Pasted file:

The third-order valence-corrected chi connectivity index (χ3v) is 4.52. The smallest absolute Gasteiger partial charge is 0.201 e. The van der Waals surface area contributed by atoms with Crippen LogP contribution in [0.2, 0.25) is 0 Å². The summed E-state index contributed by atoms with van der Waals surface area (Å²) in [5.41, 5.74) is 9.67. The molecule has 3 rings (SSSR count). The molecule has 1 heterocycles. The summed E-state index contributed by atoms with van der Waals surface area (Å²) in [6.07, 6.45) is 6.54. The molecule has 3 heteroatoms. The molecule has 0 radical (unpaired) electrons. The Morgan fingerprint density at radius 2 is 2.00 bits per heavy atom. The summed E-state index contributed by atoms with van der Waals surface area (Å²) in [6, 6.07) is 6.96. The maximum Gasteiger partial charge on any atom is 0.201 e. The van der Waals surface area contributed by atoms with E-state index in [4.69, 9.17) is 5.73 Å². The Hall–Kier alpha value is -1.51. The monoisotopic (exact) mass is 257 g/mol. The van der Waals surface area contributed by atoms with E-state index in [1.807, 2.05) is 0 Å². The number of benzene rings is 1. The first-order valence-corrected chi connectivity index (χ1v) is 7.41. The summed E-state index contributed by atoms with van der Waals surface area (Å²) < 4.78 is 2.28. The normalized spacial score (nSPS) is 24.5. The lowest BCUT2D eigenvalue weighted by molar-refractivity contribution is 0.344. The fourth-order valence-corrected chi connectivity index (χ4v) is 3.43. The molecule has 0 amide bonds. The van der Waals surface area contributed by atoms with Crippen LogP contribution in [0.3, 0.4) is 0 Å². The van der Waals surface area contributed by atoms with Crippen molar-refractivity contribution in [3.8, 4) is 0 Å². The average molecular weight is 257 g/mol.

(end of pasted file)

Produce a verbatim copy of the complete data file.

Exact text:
The third-order valence-corrected chi connectivity index (χ3v) is 4.52. The smallest absolute Gasteiger partial charge is 0.201 e. The van der Waals surface area contributed by atoms with Crippen LogP contribution in [0.2, 0.25) is 0 Å². The summed E-state index contributed by atoms with van der Waals surface area (Å²) in [5.41, 5.74) is 9.67. The molecule has 3 rings (SSSR count). The molecule has 1 heterocycles. The summed E-state index contributed by atoms with van der Waals surface area (Å²) in [6.07, 6.45) is 6.54. The molecule has 3 heteroatoms. The molecule has 0 radical (unpaired) electrons. The Morgan fingerprint density at radius 2 is 2.00 bits per heavy atom. The summed E-state index contributed by atoms with van der Waals surface area (Å²) in [6, 6.07) is 6.96. The maximum Gasteiger partial charge on any atom is 0.201 e. The van der Waals surface area contributed by atoms with E-state index in [4.69, 9.17) is 5.73 Å². The Hall–Kier alpha value is -1.51. The monoisotopic (exact) mass is 257 g/mol. The van der Waals surface area contributed by atoms with E-state index in [1.807, 2.05) is 0 Å². The number of benzene rings is 1. The first-order valence-corrected chi connectivity index (χ1v) is 7.41. The summed E-state index contributed by atoms with van der Waals surface area (Å²) < 4.78 is 2.28. The normalized spacial score (nSPS) is 24.5. The lowest BCUT2D eigenvalue weighted by molar-refractivity contribution is 0.344. The fourth-order valence-corrected chi connectivity index (χ4v) is 3.43. The molecule has 0 amide bonds. The van der Waals surface area contributed by atoms with Crippen LogP contribution in [0.3, 0.4) is 0 Å². The van der Waals surface area contributed by atoms with Crippen molar-refractivity contribution in [3.8, 4) is 0 Å². The average molecular weight is 257 g/mol.